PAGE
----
Source Code: Your daily look at what matters in tech.
source-codesource codeauthorAnna KramerNoneWant your finger on the pulse of everything that’s happening in tech? Sign up to get David Pierce’s daily newsletter.64fd3cbe9f
I’m already a subscriber
Want to better understand the $150 billion gaming industry? Get our newsletter every Tuesday.
Are you keeping up with the latest cloud developments? Get Tom Krazit and Joe Williams’ newsletter every Monday and Thursday.
David Wertime and our data-obsessed China team analyze China tech for you. Every Wednesday, with alerts on key stories and research.
Want your finger on the pulse of everything that’s happening in tech? Sign up to get David Pierce’s daily newsletter.
Do you know what’s going on in the venture capital and startup world? Get the Pipeline newsletter every Saturday.
Do you know what’s coming next up in the world of tech and entertainment? Get Janko Roettgers’ newsletter every Thursday.
Hear from Protocol’s experts on the biggest questions in tech. Get Braintrust in your inbox every Thursday.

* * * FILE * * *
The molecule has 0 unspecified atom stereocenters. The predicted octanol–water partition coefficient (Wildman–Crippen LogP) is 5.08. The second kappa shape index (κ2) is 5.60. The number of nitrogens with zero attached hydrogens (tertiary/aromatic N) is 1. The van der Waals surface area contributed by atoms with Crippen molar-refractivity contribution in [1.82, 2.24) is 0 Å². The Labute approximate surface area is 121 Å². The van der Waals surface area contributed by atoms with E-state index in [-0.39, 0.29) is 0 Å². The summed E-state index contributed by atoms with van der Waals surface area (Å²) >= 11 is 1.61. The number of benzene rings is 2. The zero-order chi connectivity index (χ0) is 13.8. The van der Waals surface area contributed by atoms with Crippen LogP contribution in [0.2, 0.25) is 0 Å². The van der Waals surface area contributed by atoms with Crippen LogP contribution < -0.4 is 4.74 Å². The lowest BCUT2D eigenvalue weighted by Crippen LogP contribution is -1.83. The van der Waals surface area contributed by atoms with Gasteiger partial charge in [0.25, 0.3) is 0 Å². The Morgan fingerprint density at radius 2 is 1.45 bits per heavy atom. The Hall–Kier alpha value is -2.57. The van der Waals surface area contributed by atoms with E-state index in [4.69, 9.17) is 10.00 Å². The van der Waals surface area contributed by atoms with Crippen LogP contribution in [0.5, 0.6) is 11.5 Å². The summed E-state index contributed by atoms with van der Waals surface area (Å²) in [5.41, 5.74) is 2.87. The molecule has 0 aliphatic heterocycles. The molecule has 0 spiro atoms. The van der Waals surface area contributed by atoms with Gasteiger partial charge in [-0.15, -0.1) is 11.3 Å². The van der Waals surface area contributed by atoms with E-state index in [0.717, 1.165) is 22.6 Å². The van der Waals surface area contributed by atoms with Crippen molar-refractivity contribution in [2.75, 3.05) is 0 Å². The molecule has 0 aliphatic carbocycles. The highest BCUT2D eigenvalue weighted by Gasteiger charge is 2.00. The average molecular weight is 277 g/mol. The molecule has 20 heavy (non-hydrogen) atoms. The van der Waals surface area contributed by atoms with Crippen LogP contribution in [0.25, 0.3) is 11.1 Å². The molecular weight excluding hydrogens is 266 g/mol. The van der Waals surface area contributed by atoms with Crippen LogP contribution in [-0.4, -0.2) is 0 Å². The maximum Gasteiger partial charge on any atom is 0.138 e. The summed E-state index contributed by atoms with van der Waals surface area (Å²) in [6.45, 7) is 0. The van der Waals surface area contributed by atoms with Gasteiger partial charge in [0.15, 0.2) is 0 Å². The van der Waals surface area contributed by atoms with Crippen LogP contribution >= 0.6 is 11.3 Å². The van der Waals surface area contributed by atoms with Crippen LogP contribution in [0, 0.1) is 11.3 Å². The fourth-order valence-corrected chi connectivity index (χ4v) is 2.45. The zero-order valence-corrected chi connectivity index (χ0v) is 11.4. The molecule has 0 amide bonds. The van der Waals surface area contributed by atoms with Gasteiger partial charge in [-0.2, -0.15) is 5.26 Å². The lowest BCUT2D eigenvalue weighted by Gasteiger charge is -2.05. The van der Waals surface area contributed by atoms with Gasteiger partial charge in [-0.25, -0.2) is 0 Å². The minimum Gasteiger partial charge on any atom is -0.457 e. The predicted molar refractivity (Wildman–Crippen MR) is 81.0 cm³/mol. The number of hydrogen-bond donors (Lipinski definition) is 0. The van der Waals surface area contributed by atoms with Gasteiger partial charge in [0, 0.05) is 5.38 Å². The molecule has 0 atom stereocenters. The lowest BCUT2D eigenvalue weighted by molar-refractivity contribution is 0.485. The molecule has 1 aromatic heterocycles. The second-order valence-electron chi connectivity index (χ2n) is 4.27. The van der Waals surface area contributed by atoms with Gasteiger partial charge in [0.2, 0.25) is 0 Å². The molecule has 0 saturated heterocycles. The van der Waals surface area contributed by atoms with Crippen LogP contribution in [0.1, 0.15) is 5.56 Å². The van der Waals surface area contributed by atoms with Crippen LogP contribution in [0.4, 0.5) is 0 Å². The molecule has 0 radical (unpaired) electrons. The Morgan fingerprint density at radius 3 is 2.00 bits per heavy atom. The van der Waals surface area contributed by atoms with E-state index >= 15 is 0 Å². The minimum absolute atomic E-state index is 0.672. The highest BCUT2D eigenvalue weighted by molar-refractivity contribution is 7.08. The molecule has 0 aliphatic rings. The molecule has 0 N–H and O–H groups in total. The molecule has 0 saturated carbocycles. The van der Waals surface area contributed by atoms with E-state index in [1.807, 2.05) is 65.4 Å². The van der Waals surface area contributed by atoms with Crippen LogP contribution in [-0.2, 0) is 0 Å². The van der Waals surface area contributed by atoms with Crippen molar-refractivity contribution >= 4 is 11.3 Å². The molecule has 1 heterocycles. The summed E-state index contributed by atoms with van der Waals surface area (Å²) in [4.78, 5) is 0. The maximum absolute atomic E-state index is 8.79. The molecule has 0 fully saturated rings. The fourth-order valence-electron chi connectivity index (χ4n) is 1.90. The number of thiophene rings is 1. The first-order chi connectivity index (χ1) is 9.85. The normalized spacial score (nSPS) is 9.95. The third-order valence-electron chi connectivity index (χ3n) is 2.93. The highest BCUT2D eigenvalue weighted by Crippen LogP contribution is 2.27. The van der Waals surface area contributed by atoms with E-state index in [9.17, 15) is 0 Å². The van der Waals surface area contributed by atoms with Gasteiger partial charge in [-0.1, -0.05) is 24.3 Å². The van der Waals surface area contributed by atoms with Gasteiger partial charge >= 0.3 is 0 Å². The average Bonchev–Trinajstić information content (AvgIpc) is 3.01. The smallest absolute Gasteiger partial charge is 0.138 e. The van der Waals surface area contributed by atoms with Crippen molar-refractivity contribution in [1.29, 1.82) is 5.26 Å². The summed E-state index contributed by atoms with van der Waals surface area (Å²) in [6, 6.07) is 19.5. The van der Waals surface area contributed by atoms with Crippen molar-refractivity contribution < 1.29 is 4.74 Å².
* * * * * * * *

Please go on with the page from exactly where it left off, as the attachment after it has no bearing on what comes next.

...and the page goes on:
Get access to the Protocol | Fintech newsletter, research, news alerts and events.
Google is ceding its original remote work policy for a more flexible one.
Photo: John Nacion/Getty Images
May 5, 2021
Google will allow some employees to work from home more than three days a week and relocate offices if they wish, in a reversal of its previous plan to require most to be in the office three days a week and return to their original location, according to a memo from Sundar Pichai sent to all employees today.
The company will now allow all workers to spend up to a month working remotely from any location. About 60% of all workers will likely work in the office a few days a week, around 20% may relocate to other offices, and another fifth may apply to work remotely permanently.
Google’s previous rules were the strictest among those announced by major tech companies, most of whom had embraced more flexible remote work and relocation policies (like Facebook). Many medium-sized companies have also embraced remote-first workplace policies, including Dropbox and Reddit.
Anna Kramer is a reporter at Protocol (@ anna_c_kramer), where she helps write and produce Source Code, Protocol’s daily newsletter. Prior to joining the team, she covered tech and small business for the San Francisco Chronicle and privacy for Bloomberg Law. She is a recent graduate of Brown University, where she studied International Relations and Arabic and wrote her senior thesis about surveillance tools and technological development in the Middle East.
Get Source Code in your inbox
David Pierce’s daily analysis of the tech news that matters.